You can use the same skeleton for all your characters with some exceptions. You can re-target, or even copy and paste the skeleton from one model to another. As long as the characters have the same number of joints.

#4 TheSasquatch   Members   -  Reputation: 452

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Posted 13 March 2013 - 10:23 PM

Most models, especially characters are modeled on top of reference pictures that are dragged into the 2D viewport.

 

You know, I never even thought of doing that, despite having done something similar with satellite images back in architecture school (obligatory "don't go to architecture school" warning). Guess I learned something new.



#5 MrDaaark   Members   -  Reputation: 3535

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Posted 14 March 2013 - 08:16 AM


Most models, especially characters are modeled on top of reference pictures that are dragged into the 2D viewport.

 
You know, I never even thought of doing that, despite having done something similar with satellite images back in architecture school (obligatory "don't go to architecture school" warning). Guess I learned something new.


Always work from reference.

Some people use images in the orhto views, and some people throw up textured planes into the 3D views.

Here are some popular figure references:
http://wiki.polycount.com/CategoryReferenceAnatomy?action=AttachFile&do=get&target=loomis_orthomale.jpg
http://wiki.polycount.com/CategoryReferenceAnatomy?action=AttachFile&do=get&target=loomis_orthofemale.jpg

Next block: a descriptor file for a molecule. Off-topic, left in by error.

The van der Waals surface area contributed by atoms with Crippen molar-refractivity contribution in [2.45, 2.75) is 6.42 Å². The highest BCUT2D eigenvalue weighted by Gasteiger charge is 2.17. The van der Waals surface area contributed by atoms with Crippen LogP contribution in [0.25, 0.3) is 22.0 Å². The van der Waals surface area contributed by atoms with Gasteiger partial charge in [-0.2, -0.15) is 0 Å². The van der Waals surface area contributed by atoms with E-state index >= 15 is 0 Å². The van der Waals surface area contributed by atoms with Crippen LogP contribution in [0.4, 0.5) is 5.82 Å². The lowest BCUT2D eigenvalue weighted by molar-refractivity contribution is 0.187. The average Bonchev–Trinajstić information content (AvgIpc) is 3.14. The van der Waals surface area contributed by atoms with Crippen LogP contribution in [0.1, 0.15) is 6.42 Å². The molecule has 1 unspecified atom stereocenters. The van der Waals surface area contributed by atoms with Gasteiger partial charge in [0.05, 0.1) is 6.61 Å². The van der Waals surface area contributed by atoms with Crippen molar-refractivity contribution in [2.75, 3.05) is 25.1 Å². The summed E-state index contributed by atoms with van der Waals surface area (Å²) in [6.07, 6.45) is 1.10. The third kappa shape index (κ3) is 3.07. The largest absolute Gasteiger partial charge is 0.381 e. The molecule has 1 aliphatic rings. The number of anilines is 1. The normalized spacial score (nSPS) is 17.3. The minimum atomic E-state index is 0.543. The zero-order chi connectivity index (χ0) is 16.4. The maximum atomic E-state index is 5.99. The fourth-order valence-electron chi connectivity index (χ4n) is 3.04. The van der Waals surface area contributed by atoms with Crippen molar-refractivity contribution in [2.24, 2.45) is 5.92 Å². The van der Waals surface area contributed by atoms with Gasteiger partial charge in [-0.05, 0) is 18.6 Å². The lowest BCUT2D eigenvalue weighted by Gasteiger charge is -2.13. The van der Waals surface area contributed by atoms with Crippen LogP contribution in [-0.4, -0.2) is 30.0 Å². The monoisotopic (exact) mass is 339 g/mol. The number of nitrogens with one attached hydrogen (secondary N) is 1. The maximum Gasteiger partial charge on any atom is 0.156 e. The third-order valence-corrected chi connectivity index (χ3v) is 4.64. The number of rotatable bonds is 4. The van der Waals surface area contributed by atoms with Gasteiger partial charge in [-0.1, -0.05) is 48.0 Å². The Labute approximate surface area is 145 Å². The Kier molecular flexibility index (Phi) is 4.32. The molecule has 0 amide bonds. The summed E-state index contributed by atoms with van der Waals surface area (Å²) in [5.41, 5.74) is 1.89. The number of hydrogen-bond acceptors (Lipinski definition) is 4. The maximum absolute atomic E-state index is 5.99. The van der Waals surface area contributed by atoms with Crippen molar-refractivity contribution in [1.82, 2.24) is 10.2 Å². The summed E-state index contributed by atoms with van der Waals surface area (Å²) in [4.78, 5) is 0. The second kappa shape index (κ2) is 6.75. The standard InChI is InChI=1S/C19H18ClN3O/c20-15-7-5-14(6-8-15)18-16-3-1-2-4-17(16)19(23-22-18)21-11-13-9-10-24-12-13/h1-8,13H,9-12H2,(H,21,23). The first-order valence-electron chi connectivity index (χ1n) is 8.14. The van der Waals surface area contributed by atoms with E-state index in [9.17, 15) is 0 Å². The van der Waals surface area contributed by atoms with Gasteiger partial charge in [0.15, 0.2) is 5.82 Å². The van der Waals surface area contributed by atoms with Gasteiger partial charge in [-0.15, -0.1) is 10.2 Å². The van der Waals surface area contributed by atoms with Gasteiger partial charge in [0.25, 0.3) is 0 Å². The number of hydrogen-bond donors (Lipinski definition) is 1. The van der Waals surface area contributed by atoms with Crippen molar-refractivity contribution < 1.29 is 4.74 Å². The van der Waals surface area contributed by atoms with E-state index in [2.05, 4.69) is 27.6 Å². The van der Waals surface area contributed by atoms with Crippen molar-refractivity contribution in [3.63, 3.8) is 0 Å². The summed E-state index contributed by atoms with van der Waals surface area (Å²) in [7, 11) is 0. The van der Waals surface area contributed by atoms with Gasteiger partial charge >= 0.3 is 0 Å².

There are also topology guides you can follow so you have a good idea of how your edge flow should be set up for good deformation.

#6 Flipain   Members   -  Reputation: 107

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Posted 16 March 2013 - 07:04 PM

Thanks for the answers.

 

So, in what units should I have the 3d max set to? centimeters maybe? If you change the units in the mid of a work, what happens to the model, how adopt that units?

 

You can use the same skeleton if the models have the same joints, and the same size isn't it? If it is not the same size, I suppose you can alter the skeleton accordingly, but in any case, you have to skin every single model right?



#7 MrDaaark   Members   -  Reputation: 3535

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Posted 16 March 2013 - 08:21 PM

I work at 1 unit = 1 meter. But this doesn't matter. Whatever works for you. A lot of tools standardize on 1u = 1m though.

A skeleton joint for the most part just rotates. When you attach a finger mesh to a finger join, and then move that joint 90 degrees, it just means all the vertices attached to it move 90 degrees too.

It doesn't matter how big the skeletons or characters are. Every vertex just takes on the rotation from the bone(s) it references.

#8 Flipain   Members   -  Reputation: 107

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Posted 17 March 2013 - 05:29 PM

Thanks for the responses XD